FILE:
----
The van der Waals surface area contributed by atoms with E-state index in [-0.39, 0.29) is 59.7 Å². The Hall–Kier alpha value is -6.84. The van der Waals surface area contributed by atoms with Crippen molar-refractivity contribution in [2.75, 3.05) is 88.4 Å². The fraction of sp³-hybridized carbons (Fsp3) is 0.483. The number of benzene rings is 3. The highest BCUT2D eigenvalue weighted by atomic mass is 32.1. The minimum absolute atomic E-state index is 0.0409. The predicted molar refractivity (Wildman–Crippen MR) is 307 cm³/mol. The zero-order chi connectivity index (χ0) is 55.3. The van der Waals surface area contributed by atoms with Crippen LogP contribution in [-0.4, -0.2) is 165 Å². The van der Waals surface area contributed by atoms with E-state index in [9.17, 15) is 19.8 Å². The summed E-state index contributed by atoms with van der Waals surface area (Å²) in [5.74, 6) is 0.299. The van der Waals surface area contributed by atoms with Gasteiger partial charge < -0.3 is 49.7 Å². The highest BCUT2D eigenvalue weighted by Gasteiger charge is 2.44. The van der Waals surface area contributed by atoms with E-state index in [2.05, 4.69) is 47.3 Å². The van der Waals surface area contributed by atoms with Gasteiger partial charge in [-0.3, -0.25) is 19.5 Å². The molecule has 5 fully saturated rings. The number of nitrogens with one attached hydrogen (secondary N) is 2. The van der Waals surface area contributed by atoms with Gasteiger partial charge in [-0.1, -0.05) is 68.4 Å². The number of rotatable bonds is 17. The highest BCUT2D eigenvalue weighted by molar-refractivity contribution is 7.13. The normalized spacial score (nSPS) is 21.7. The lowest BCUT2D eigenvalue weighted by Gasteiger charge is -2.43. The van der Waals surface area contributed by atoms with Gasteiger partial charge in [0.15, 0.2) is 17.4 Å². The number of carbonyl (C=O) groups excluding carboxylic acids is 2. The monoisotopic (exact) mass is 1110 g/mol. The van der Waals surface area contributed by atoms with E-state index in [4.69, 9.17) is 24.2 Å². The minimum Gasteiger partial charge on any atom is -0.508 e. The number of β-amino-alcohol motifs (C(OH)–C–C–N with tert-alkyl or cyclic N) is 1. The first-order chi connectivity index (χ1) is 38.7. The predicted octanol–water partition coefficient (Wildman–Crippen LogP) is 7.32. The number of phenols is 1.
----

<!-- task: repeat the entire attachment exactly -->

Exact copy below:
The van der Waals surface area contributed by atoms with E-state index in [-0.39, 0.29) is 59.7 Å². The Hall–Kier alpha value is -6.84. The van der Waals surface area contributed by atoms with Crippen molar-refractivity contribution in [2.75, 3.05) is 88.4 Å². The fraction of sp³-hybridized carbons (Fsp3) is 0.483. The number of benzene rings is 3. The highest BCUT2D eigenvalue weighted by atomic mass is 32.1. The minimum absolute atomic E-state index is 0.0409. The predicted molar refractivity (Wildman–Crippen MR) is 307 cm³/mol. The zero-order chi connectivity index (χ0) is 55.3. The van der Waals surface area contributed by atoms with Crippen LogP contribution in [-0.4, -0.2) is 165 Å². The van der Waals surface area contributed by atoms with E-state index in [9.17, 15) is 19.8 Å². The summed E-state index contributed by atoms with van der Waals surface area (Å²) in [5.74, 6) is 0.299. The van der Waals surface area contributed by atoms with Gasteiger partial charge < -0.3 is 49.7 Å². The highest BCUT2D eigenvalue weighted by Gasteiger charge is 2.44. The van der Waals surface area contributed by atoms with E-state index in [2.05, 4.69) is 47.3 Å². The van der Waals surface area contributed by atoms with Gasteiger partial charge in [-0.3, -0.25) is 19.5 Å². The molecule has 5 fully saturated rings. The number of nitrogens with one attached hydrogen (secondary N) is 2. The van der Waals surface area contributed by atoms with Gasteiger partial charge in [-0.1, -0.05) is 68.4 Å². The number of rotatable bonds is 17. The highest BCUT2D eigenvalue weighted by molar-refractivity contribution is 7.13. The normalized spacial score (nSPS) is 21.7. The lowest BCUT2D eigenvalue weighted by Gasteiger charge is -2.43. The van der Waals surface area contributed by atoms with Gasteiger partial charge in [0.15, 0.2) is 17.4 Å². The number of carbonyl (C=O) groups excluding carboxylic acids is 2. The monoisotopic (exact) mass is 1110 g/mol. The van der Waals surface area contributed by atoms with E-state index in [4.69, 9.17) is 24.2 Å². The minimum Gasteiger partial charge on any atom is -0.508 e. The number of β-amino-alcohol motifs (C(OH)–C–C–N with tert-alkyl or cyclic N) is 1. The first-order chi connectivity index (χ1) is 38.7. The predicted octanol–water partition coefficient (Wildman–Crippen LogP) is 7.32. The number of phenols is 1.